While beer was undoubtedly prominently consumed by Caribbean pirates, the reduced bang for your buck compared to hard liquor wasn’t necessarily enough for some. In fact, according to famed pirate Blackbeard, ensuring his crew continued following orders wasn’t possible with a weaker alcoholic drink, meaning beer alone was unlikely to satiate some pirates’ boozy desires (via National Geographic).
We’d bet there’s a decent chance you furrowed your brow upon reading the title for this slide. Pigeons? Really? Well, for starters, the notion of eating a pigeon isn’t entirely unheard of since the fine-dining menu staple, squab, is a common type of pigeon. Beyond that, though, it really can’t be surprising that Caribbean pirates ate pretty much anything that was available to them. This includes one of the main ingredients listed in recipes for the common pirate dish salmagundi: chopped pigeon (via National Geographic).
Now, to be perfectly honest, beyond pigeon appearing as a listed ingredient for several pirate-like salmagundi recipes (including one listed by the New England Pirate Museum), there’s not a ton of evidence to illustrate Caribbean pirates were routinely catching and roasting pigeons.
But while history professor Kevin P. McDonald told the Tampa Bay Times in 2017 that he wasn’t aware of any pigeon-specific preferences, he also noted that the pirates were likely partial to eating any bird that they could hunt.
Frankly, we have to wonder if any pirates partial to pigeons also owned pet parrots. If so, who could fault those Caribbean buccaneers for finding a less emotionally difficult meal to satiate their craving?
Every living person recognizes the unparalleled importance of water to staying alive, including the well-known fact that the human body consists of roughly 60% water. Caribbean pirates weren’t unaware that ingesting water was needed to survive. But the wooden casks that stored fresh water were prone to internal seepage, which left only slimy, algae-infested water for pirates to consume (via Wondrium).
This, quite frankly, was likely the main underlying cause for Caribbean pirates’ preference for alcohol over water. Liquor doesn’t spoil, at least not the same or as quickly as plain water, meaning the only real option was alcohol … or water swimming with green, toxic algae (via Smithsonian).
Even still, Caribbean pirates didn’t entirely avoid the algae water, mainly because they couldn’t. After all, the human body can only survive up to three days without drinking water. Oftentimes, then, pirates would work around the issue by mixing some sort of alcohol with water before consumption, hoping that would render the tainted water safe.
Since Caribbean pirates weren’t dying en masse from thirst or poisoning, the algae-infested water clearly wasn’t the most dangerous thing in the world. But it certainly wouldn’t have been a selling point to anyone considering becoming a pirate.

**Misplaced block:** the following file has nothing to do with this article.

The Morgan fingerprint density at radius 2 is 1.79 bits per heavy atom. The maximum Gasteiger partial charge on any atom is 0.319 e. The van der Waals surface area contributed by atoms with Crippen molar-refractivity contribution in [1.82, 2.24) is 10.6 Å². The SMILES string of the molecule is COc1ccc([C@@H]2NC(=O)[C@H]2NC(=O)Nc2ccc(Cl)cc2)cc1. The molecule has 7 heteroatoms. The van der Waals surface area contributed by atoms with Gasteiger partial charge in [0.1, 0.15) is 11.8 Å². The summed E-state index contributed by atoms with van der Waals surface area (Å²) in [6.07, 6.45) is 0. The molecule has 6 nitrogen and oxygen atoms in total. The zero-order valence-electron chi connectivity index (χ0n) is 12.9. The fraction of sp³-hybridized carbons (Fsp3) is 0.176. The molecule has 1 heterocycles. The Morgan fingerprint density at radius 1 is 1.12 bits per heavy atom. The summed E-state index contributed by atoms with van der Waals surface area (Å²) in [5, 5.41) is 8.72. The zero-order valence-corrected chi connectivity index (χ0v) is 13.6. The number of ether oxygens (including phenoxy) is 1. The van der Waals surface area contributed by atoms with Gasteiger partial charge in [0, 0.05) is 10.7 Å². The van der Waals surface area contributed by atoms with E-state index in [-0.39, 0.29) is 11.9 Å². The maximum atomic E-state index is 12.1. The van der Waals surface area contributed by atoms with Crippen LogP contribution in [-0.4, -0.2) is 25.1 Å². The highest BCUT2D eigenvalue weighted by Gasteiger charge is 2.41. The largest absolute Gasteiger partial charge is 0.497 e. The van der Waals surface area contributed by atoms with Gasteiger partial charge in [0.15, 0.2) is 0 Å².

By now, we’re likely well acquainted with the fact that Caribbean pirates indulged in alcohol for reasons beyond the simple desire to get sloshed. But just because pirates often drank alcohol because fresh water was less than plentiful by itself doesn’t mean they exclusively downed cup after cup of beer or straight rum. In fact, one of the most popular beverages consumed by Caribbean pirates was bumbo, a spiced liquid concoction including water, sugar, nutmeg, and, of course, rum (via Wondrium).
Compared to other common components of a Caribbean pirate’s diet, bumbo actually sounds somewhat enticing. Quite frankly, the combination of ingredients makes bumbo seem like a less-rich holiday season companion to eggnog, one that could work well as a pirate-themed alternative to the creamy cocktail, according to CultureMap Houston.
All things considered, we’re not entirely sure why bumbo hasn’t stood the test of time or remained a popular choice through the centuries. But when we’re looking for a lighter rum-centric beverage this December, we think we’ll skip apple cider and mix ourselves a classic Caribbean pirate bumbo instead.
Leather shoes and bags
Since pirates were nothing more than flesh-and-blood humans like everyone else, they were prone to the same potential hardships as anyone else: mainly, the need to eat to survive. And, like any other person staring down starvation, Caribbean pirates sometimes found themselves turning to any possible food. In one instance, in fact, a pirate crew resorted to eating leather bags and shoes to stave off death (via Tampa Bay Times).
Now, while comparing a piece of meat to shoe leather is a universally-recognized negative description, maybe we shouldn’t be as disgusted by the tales from Henry Morgan’s ship. After all, leather generally comes from the skin of an animal, and some leather products may, in fact, be legitimately safe for consumption.
Plus, back in 1670, when the famous 17th-century pirate’s crew was desperate enough to literally shred and fry their leather bags, far fewer chemical, potentially-poisonous preservatives were used in making leather (via National Geographic). In other words, it may not have been tasty, but it wasn’t necessarily deadly, either.
Additionally, while we weren’t able to find any specific details about how the leather-eating crew members fared after their unusual meal, it seems as though the leather gambit may have worked. After all, according to Britannica, the Welsh-born Morgan lived another two decades after his crew’s fateful ingestion of their leather items.